Or rather, expensive cafe orders. You don’t need to have a drink every time you sit down.
All those coffees burn a hole through your wallet as well.
Trust me, I should know – I work on four of those puppies a day.
10. Spending more time with your loved ones
Life is sometimes a lonely trade and no amount of saved money can help you out with that.
If you feel like you can’t stop yourself from spending when you leave home, consider just calling your family over or just spending more time with your kids and partner.
Create your own family rituals, take a break and enjoy the treasures life has given you already.
Cherish them and they’ll cherish you back. You’re all in this together, after all, and they’ll try to help you out any way they can.
There is no need to buy them any expensive gifts for their birthdays, celebrations, or similar, just give them something from your heart as well as your own presence, and it should be more than enough to last them during the festivities.
11. Pay your credit card bills on time
If there is one thing that’s certainly a drain on your funds, it’s the credit card bills that have piled up over time and interest just keeps pushing them higher and higher.
In fact, this is one of the main reasons why we start living a more frugal lifestyle, to save up to eliminate any lingering credit card debt, since it risks getting out of hand.
Stay organized and always make sure that you pay everything on time.
That way, you’ll also keep a healthy credit score for any future loans that you might need if you ever start thinking about moving to a new house or even open a business or something of the sort.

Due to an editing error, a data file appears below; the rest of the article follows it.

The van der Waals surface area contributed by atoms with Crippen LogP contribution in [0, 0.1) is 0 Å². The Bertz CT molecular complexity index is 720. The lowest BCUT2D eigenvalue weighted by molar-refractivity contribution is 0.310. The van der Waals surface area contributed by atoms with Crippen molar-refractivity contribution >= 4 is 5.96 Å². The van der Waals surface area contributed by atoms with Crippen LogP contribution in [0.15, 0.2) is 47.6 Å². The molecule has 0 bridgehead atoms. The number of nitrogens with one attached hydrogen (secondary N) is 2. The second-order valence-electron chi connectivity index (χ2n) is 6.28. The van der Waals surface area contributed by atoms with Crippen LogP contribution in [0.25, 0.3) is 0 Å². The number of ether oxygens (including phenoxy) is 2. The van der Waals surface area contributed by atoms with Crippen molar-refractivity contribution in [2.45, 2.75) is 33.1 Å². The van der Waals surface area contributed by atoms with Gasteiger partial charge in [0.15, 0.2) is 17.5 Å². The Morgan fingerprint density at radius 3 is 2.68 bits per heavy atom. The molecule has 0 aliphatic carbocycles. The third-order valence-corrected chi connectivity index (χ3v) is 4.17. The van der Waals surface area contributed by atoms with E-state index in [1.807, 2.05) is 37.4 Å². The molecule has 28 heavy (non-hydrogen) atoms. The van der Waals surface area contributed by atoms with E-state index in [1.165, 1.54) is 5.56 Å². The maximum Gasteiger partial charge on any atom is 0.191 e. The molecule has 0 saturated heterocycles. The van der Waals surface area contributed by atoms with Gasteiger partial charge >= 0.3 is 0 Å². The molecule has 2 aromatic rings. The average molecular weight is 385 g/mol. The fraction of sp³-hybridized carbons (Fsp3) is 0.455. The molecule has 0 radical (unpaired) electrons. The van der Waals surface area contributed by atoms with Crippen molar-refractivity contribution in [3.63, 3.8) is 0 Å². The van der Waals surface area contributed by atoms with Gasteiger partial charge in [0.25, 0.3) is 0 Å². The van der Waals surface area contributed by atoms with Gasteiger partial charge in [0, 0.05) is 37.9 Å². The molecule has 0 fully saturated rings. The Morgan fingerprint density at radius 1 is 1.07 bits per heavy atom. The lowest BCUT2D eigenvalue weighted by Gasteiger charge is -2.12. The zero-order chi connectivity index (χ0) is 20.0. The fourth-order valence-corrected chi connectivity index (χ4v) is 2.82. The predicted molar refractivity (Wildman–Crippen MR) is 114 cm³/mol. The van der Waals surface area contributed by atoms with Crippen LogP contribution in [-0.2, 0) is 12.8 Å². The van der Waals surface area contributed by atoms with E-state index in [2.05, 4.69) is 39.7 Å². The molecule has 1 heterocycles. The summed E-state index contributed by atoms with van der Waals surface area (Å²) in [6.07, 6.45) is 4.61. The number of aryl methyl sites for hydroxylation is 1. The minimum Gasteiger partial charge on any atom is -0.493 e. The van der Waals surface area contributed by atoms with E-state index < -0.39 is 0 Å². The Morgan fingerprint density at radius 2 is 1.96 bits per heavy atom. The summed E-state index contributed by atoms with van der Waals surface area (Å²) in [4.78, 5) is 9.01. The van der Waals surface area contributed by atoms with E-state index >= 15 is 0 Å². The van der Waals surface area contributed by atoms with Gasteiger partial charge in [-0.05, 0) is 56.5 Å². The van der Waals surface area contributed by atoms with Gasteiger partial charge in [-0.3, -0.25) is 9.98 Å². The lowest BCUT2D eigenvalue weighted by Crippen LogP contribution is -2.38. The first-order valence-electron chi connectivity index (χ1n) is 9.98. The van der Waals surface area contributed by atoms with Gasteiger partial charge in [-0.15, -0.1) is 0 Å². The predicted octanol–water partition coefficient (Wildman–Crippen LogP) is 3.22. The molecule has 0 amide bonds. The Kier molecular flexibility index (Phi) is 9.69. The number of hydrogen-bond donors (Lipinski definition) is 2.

And they don’t give these big loans out to people who slack on their payments.
I’d suggest you keep that in mind. Once you’ve done that, you should look toward the next tip.
12. Try negotiating with your bank for lower interest rates
Once the bank sees that you’ve been paying your bills neatly for some time, they’ll note how punctual and accountable you can be and might be in the avenue of helping you lower the interest rates you pay on said bills.
This does require a year or two of diligent regular payments though, so do be patient.
Plus, it’s not always a guarantee that your current credit card company is willing to lower your interest rates, in which case you should re-evaluate if it’s worth it to be a well-behaved customer or perhaps time to swap banks.
13. Wear clothes more than you’re used to
While it may sound like a disgusting idea at first, as long as you maintain your hygiene, this shouldn’t pose any issue.
Extending the clean lifespan of your clothes will greatly reduce the number of times you’ll be needing to turn your washing machine on by watching the clothes hamper fill up slower and slower.
Not to mention, all that washing also takes its toll on the lifespan of clothing items.
A can of antiperspirant will do wonders for us, while a simple undershirt can aid either women or men in soaking up sweat over our actual shirts.
A win for hygiene and a win for finance in any case.
14. Buying used clothes at thrift stores and similar places
While most people consider this anathema, used clothing stores tend to house some hidden gems within them and the quality of the clothing usually isn’t half bad, it’s just the stigma of wearing something already worn that tends to drive people away.
I personally don’t see the problem, but to each his own.
It’s their loss, as this is the most common cash saver for people who are frugal with money.